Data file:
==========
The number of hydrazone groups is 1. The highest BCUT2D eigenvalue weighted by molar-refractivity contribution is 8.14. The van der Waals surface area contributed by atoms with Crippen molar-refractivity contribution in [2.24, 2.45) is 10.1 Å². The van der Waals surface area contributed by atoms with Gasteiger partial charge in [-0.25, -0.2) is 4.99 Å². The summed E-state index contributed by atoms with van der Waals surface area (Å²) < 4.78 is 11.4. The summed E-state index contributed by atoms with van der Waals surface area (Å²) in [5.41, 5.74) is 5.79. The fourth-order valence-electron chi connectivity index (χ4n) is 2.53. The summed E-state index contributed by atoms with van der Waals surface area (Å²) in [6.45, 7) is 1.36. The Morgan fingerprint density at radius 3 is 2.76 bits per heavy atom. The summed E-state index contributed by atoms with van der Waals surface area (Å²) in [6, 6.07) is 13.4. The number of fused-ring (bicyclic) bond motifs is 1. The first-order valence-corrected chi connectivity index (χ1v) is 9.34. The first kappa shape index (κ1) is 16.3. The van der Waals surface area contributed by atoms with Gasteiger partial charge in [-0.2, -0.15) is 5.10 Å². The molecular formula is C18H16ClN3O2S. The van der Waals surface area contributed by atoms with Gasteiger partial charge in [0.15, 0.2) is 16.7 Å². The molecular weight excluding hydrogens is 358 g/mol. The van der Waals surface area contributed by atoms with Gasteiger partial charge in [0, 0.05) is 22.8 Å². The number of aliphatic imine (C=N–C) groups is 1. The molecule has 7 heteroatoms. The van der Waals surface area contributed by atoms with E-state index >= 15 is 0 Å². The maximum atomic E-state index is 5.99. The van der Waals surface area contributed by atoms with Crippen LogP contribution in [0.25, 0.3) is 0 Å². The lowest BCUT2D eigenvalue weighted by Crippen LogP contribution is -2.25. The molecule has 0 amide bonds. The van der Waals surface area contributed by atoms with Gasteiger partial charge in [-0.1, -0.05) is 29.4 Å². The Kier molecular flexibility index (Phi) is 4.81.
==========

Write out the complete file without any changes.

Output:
The number of hydrazone groups is 1. The highest BCUT2D eigenvalue weighted by molar-refractivity contribution is 8.14. The van der Waals surface area contributed by atoms with Crippen molar-refractivity contribution in [2.24, 2.45) is 10.1 Å². The van der Waals surface area contributed by atoms with Gasteiger partial charge in [-0.25, -0.2) is 4.99 Å². The summed E-state index contributed by atoms with van der Waals surface area (Å²) < 4.78 is 11.4. The summed E-state index contributed by atoms with van der Waals surface area (Å²) in [5.41, 5.74) is 5.79. The fourth-order valence-electron chi connectivity index (χ4n) is 2.53. The summed E-state index contributed by atoms with van der Waals surface area (Å²) in [6.45, 7) is 1.36. The Morgan fingerprint density at radius 3 is 2.76 bits per heavy atom. The summed E-state index contributed by atoms with van der Waals surface area (Å²) in [6, 6.07) is 13.4. The number of fused-ring (bicyclic) bond motifs is 1. The first-order valence-corrected chi connectivity index (χ1v) is 9.34. The first kappa shape index (κ1) is 16.3. The van der Waals surface area contributed by atoms with Gasteiger partial charge in [-0.2, -0.15) is 5.10 Å². The molecular formula is C18H16ClN3O2S. The van der Waals surface area contributed by atoms with Gasteiger partial charge in [0.15, 0.2) is 16.7 Å². The molecular weight excluding hydrogens is 358 g/mol. The van der Waals surface area contributed by atoms with Gasteiger partial charge in [0, 0.05) is 22.8 Å². The number of aliphatic imine (C=N–C) groups is 1. The molecule has 7 heteroatoms. The van der Waals surface area contributed by atoms with E-state index >= 15 is 0 Å². The maximum atomic E-state index is 5.99. The van der Waals surface area contributed by atoms with Crippen LogP contribution in [0.25, 0.3) is 0 Å². The lowest BCUT2D eigenvalue weighted by Crippen LogP contribution is -2.25. The molecule has 0 amide bonds. The van der Waals surface area contributed by atoms with Gasteiger partial charge in [-0.1, -0.05) is 29.4 Å². The Kier molecular flexibility index (Phi) is 4.81.